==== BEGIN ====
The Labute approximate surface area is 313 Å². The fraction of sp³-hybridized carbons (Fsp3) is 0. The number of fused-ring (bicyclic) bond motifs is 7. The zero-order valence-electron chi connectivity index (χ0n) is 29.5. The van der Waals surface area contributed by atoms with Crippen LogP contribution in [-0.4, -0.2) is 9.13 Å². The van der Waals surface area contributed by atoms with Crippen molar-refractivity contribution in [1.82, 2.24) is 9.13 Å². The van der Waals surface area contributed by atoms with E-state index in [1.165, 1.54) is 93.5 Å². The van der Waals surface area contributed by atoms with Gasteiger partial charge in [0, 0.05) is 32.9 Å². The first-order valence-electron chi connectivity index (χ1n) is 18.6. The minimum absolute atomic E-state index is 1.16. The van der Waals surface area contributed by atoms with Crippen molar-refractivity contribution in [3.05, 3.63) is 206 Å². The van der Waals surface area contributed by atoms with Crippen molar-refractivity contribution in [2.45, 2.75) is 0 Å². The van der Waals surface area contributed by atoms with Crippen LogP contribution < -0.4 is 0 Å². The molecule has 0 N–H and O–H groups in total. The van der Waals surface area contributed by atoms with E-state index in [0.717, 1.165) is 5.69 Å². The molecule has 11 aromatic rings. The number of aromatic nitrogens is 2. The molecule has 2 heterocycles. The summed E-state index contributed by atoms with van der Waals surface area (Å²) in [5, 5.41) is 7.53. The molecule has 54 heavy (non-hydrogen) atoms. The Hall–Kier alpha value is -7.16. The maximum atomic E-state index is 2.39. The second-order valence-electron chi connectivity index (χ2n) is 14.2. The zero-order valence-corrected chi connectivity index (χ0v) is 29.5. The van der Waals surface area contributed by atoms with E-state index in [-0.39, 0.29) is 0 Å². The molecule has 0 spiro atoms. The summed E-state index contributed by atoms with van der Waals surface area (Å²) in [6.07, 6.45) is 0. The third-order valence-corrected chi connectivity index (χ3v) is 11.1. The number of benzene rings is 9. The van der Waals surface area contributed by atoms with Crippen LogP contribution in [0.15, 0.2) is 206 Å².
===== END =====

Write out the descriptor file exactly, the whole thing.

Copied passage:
The Labute approximate surface area is 313 Å². The fraction of sp³-hybridized carbons (Fsp3) is 0. The number of fused-ring (bicyclic) bond motifs is 7. The zero-order valence-electron chi connectivity index (χ0n) is 29.5. The van der Waals surface area contributed by atoms with Crippen LogP contribution in [-0.4, -0.2) is 9.13 Å². The van der Waals surface area contributed by atoms with Crippen molar-refractivity contribution in [1.82, 2.24) is 9.13 Å². The van der Waals surface area contributed by atoms with E-state index in [1.165, 1.54) is 93.5 Å². The van der Waals surface area contributed by atoms with Gasteiger partial charge in [0, 0.05) is 32.9 Å². The first-order valence-electron chi connectivity index (χ1n) is 18.6. The minimum absolute atomic E-state index is 1.16. The van der Waals surface area contributed by atoms with Crippen molar-refractivity contribution in [3.05, 3.63) is 206 Å². The van der Waals surface area contributed by atoms with Crippen molar-refractivity contribution in [2.45, 2.75) is 0 Å². The van der Waals surface area contributed by atoms with Crippen LogP contribution < -0.4 is 0 Å². The molecule has 0 N–H and O–H groups in total. The van der Waals surface area contributed by atoms with E-state index in [0.717, 1.165) is 5.69 Å². The molecule has 11 aromatic rings. The number of aromatic nitrogens is 2. The molecule has 2 heterocycles. The summed E-state index contributed by atoms with van der Waals surface area (Å²) in [5, 5.41) is 7.53. The molecule has 54 heavy (non-hydrogen) atoms. The Hall–Kier alpha value is -7.16. The maximum atomic E-state index is 2.39. The second-order valence-electron chi connectivity index (χ2n) is 14.2. The zero-order valence-corrected chi connectivity index (χ0v) is 29.5. The van der Waals surface area contributed by atoms with E-state index in [-0.39, 0.29) is 0 Å². The molecule has 0 spiro atoms. The summed E-state index contributed by atoms with van der Waals surface area (Å²) in [6.07, 6.45) is 0. The third-order valence-corrected chi connectivity index (χ3v) is 11.1. The number of benzene rings is 9. The van der Waals surface area contributed by atoms with Crippen LogP contribution in [0.15, 0.2) is 206 Å².